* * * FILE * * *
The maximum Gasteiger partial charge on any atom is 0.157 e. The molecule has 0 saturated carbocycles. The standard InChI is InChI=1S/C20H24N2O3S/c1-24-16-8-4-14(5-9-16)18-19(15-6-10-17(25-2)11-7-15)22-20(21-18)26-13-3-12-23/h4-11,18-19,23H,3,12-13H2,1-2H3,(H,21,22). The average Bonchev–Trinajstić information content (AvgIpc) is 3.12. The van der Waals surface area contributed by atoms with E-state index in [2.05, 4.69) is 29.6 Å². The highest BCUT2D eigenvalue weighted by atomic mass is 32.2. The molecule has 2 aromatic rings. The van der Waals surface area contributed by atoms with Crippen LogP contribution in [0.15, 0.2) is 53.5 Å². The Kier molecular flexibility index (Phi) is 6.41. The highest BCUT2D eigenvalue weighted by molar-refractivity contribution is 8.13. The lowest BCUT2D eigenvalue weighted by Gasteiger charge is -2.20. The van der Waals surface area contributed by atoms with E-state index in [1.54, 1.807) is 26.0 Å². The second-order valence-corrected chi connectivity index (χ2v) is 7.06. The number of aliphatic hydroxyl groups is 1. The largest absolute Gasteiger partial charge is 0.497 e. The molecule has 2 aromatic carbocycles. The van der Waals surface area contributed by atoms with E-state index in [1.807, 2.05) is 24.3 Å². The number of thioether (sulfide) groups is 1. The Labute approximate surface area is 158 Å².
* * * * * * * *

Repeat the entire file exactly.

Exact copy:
The maximum Gasteiger partial charge on any atom is 0.157 e. The molecule has 0 saturated carbocycles. The standard InChI is InChI=1S/C20H24N2O3S/c1-24-16-8-4-14(5-9-16)18-19(15-6-10-17(25-2)11-7-15)22-20(21-18)26-13-3-12-23/h4-11,18-19,23H,3,12-13H2,1-2H3,(H,21,22). The average Bonchev–Trinajstić information content (AvgIpc) is 3.12. The van der Waals surface area contributed by atoms with E-state index in [2.05, 4.69) is 29.6 Å². The highest BCUT2D eigenvalue weighted by atomic mass is 32.2. The molecule has 2 aromatic rings. The van der Waals surface area contributed by atoms with Crippen LogP contribution in [0.15, 0.2) is 53.5 Å². The Kier molecular flexibility index (Phi) is 6.41. The highest BCUT2D eigenvalue weighted by molar-refractivity contribution is 8.13. The lowest BCUT2D eigenvalue weighted by Gasteiger charge is -2.20. The van der Waals surface area contributed by atoms with E-state index in [1.54, 1.807) is 26.0 Å². The second-order valence-corrected chi connectivity index (χ2v) is 7.06. The number of aliphatic hydroxyl groups is 1. The largest absolute Gasteiger partial charge is 0.497 e. The molecule has 2 aromatic carbocycles. The van der Waals surface area contributed by atoms with E-state index in [1.807, 2.05) is 24.3 Å². The number of thioether (sulfide) groups is 1. The Labute approximate surface area is 158 Å².